If you appear in your professional videos, the way you carry yourself on camera has an enormous impact on how professional your content looks. Appearing nervous, fidgety, or uncomfortable on camera will distract viewers from your message. Fortunately, this is something you can improve with practice. If you weren’t born with great camera presence, here are a few of the main things to focus on when you film yourself.
Cutting from one angle to another is a good (and simple) way to add visual interest to your professional videos. This is an especially useful technique if you’re making a how-to video, a product demo, or another type of video that shows you doing something rather than just talking. Shoot plenty of B-roll footage for each video so you have the option of using it later if you want to. Pro tip: when you change perspectives, shift by at least 45 degrees. Smaller shifts in perspective don’t really create the intended effect – they just look jarring to the viewer.
Poor technique isn’t the only thing that can make a video look unprofessional. A lack of planning can also leave viewers underwhelmed with your finished product. By taking the time to plan your video thoroughly before you start production, you can ensure that the quality of your actual content is just as good as the quality of your footage. Every time you make a video, start by defining its purpose. Ask yourself what you want to achieve or communicate by making this video. In addition, define your target audience. How will you make your video speak to these viewers in particular? Once you’ve defined your video’s goals, write a script and create a storyboard. Then revise them until they’re as good as you can make them. Don’t be afraid to rearrange, rewrite, and delete sections that don’t work. Rambling videos bore viewers, so keep your videos as brief and tight as possible.
When DIYing your video lighting setup, you might have the urge to combine all the light sources laying around your house. Fight that instinct. Using competing color temperatures (think: warm light from a lamp combined with cool sunlight) can make shots look different as your camera tries to adjust to the new white balances. Daylight color bulbs (5,000-6,000K) are available at most stores but when in doubt, stick with natural lighting.
Creating your videos is only half the battle. The other half is getting people to watch them. If you want to present yourself as a serious and professional video creator, you’ve got to promote your videos and grow your following. It’s okay not to have a lot of views or audience interaction when you start out. Everybody has to start somewhere, and some channels naturally have more mass appeal than others, which gives them an advantage in picking up new viewers. But as you create and publish more videos, your viewership should grow over time. Having lots of videos, but almost no views, can make your channel seem amateurish to the viewers who do come along. So how can you promote your videos effectively as a beginner? Here are a few strategies to start with.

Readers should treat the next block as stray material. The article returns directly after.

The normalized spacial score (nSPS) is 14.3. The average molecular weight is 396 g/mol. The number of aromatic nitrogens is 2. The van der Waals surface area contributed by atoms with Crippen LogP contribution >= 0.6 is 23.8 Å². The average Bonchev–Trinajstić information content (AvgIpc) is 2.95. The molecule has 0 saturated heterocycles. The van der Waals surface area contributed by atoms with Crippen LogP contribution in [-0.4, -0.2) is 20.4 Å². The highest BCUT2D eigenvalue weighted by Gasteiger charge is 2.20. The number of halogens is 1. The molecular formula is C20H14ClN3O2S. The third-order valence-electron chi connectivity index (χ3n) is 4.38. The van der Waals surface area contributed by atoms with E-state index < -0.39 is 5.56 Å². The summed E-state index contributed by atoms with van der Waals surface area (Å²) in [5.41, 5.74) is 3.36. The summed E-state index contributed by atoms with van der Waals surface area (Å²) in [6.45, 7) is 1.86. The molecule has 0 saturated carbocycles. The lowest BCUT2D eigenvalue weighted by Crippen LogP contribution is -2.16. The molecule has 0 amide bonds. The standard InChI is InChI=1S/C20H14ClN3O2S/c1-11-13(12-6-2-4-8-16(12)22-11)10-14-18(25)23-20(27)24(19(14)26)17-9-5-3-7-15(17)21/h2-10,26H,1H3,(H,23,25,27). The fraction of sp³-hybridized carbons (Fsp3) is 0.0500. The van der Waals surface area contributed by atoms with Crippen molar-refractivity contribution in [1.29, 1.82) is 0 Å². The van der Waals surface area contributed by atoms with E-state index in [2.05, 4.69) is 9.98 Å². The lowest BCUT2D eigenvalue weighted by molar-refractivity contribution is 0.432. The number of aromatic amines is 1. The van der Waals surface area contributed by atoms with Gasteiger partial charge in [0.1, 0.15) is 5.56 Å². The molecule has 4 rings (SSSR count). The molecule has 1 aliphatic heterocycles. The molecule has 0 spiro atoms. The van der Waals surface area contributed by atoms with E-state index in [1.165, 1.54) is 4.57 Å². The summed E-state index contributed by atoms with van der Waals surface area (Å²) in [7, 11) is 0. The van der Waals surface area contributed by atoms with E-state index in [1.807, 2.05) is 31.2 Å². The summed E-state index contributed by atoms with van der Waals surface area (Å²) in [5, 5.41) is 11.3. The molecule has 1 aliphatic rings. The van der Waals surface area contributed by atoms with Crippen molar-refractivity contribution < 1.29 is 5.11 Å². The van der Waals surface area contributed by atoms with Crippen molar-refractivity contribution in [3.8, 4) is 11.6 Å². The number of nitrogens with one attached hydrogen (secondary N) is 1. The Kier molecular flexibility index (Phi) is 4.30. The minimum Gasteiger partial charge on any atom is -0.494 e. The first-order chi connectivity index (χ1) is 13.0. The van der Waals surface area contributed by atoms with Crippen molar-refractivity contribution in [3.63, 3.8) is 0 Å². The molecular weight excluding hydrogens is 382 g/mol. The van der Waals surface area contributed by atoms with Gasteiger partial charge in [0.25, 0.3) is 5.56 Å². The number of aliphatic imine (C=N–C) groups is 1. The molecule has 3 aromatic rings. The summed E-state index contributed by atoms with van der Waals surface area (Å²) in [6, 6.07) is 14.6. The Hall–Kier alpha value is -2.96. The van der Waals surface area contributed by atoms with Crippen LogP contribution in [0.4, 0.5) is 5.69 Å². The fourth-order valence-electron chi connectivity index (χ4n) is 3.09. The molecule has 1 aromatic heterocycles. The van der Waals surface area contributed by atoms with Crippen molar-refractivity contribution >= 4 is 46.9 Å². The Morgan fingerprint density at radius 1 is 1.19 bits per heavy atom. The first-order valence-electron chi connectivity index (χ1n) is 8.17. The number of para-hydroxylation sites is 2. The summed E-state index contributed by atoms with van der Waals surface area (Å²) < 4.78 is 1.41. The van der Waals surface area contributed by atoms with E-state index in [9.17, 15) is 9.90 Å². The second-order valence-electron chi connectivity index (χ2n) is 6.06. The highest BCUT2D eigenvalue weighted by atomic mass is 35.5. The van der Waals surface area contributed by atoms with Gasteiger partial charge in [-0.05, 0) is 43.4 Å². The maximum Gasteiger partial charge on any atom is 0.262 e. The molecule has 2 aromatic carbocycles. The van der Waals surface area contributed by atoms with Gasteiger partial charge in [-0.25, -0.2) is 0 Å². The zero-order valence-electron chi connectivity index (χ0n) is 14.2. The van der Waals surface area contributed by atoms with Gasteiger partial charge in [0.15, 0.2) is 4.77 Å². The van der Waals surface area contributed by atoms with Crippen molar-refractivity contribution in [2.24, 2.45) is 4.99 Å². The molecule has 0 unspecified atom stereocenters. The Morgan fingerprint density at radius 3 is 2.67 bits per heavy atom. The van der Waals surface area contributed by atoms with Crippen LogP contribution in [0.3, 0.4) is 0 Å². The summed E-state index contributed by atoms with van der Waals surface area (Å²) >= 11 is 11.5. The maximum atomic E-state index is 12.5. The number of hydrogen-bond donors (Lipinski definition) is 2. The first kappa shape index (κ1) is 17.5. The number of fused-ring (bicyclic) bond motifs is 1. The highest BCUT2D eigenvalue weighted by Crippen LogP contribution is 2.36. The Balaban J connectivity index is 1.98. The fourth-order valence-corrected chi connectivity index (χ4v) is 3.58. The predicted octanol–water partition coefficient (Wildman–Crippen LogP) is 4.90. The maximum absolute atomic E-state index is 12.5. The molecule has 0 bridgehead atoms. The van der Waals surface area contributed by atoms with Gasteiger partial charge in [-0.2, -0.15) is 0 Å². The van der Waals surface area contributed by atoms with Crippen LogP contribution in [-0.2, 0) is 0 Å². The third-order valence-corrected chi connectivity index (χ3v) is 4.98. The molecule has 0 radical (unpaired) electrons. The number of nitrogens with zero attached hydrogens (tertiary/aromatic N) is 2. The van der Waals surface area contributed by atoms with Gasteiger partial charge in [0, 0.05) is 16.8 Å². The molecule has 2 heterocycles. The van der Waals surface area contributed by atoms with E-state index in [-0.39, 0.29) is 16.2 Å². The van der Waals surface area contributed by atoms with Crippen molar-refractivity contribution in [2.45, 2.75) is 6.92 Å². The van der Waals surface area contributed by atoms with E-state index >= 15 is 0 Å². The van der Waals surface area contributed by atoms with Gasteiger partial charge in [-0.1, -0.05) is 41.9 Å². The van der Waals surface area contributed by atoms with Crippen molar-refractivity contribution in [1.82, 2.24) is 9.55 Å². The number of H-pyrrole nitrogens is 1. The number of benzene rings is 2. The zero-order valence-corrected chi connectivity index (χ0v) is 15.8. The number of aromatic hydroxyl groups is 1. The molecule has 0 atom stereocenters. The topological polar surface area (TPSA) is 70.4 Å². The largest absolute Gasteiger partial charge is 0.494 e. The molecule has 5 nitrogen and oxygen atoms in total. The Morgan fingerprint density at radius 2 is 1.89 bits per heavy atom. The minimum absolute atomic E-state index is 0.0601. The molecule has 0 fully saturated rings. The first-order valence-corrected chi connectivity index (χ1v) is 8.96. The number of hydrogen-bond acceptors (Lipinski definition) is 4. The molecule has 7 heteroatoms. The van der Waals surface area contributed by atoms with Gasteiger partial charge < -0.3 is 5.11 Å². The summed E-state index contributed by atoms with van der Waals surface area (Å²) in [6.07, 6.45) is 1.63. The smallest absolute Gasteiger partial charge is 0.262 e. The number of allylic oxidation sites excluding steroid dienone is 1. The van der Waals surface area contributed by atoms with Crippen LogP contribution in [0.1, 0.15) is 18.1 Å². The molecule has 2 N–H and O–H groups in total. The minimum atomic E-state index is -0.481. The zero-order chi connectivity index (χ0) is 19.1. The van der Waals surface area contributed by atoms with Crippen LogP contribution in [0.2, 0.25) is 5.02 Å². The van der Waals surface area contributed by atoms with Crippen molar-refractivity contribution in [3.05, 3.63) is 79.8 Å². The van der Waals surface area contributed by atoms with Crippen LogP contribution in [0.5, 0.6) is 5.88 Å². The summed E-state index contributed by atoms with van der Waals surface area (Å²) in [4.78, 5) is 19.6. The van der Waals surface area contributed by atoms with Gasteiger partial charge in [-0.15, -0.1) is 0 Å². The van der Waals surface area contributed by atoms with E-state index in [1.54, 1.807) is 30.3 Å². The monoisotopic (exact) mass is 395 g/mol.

meta: lets you filter content based on special tags in HTML. Example, meta:Search.os(“Windows 10”) This will show all pages that include windows 10 in the meta tag.
This Bing tip is for students and parents who would like to make learning easier. Just type “Education on Bing” to find notes on popular topics related to math, science, language, etc., for better concept building. Learners can search for specific topics too such as “Solar System” or “Periodic Table.”
The best marketing videos don’t just happen – they’re a result of meticulous planning and preparation. Before you even think about getting your camera equipment ready, consider putting a storyboard and shooting script together. Storyboarding helps you figure out exactly what shots you need before you start filming, and a shooting script is like a screenplay for your video. Storyboard panels for ‘Harry Potter and the Deathly Hallows, Part 2’ You don’t have to draw a stunning masterpiece for your storyboard. In fact, you don’t need to draw it at all. You can use a series of still photographs as a storyboard, or even rough sketches or stick figures – whatever is easiest. Just make sure you know what shots you need before you start filming. Remember – the more time you spend planning your marketing video, the less likely you are to find yourself missing footage later on.
Bing search engine can answer your programming query right away. Just type your programming query, and the search engine’s advanced algorithm will extract the code snippet (if it is available) from any indexed article, online documentation or forum discussion. The answer or code snippets will be displayed in the search result itself with a link to the source article. The best part isn’t over yet — you can also use the Bing Search as a code compiler. Let’s say you want to learn about arrays in C++ language. Just type C++ array in the search box, and you will see a code compiler right in the search results with a code for arrays in C++ language. You can modify the code, change values and compile it right there on the search page!
Too many people tend to want to skip to the fun part – the shooting, and not work with a script, storyboard, shot sheet or any type of plan to getting their training video done. This wastes a lot of time and doesn't inform the audience well, and key points can be missed or lost in translation.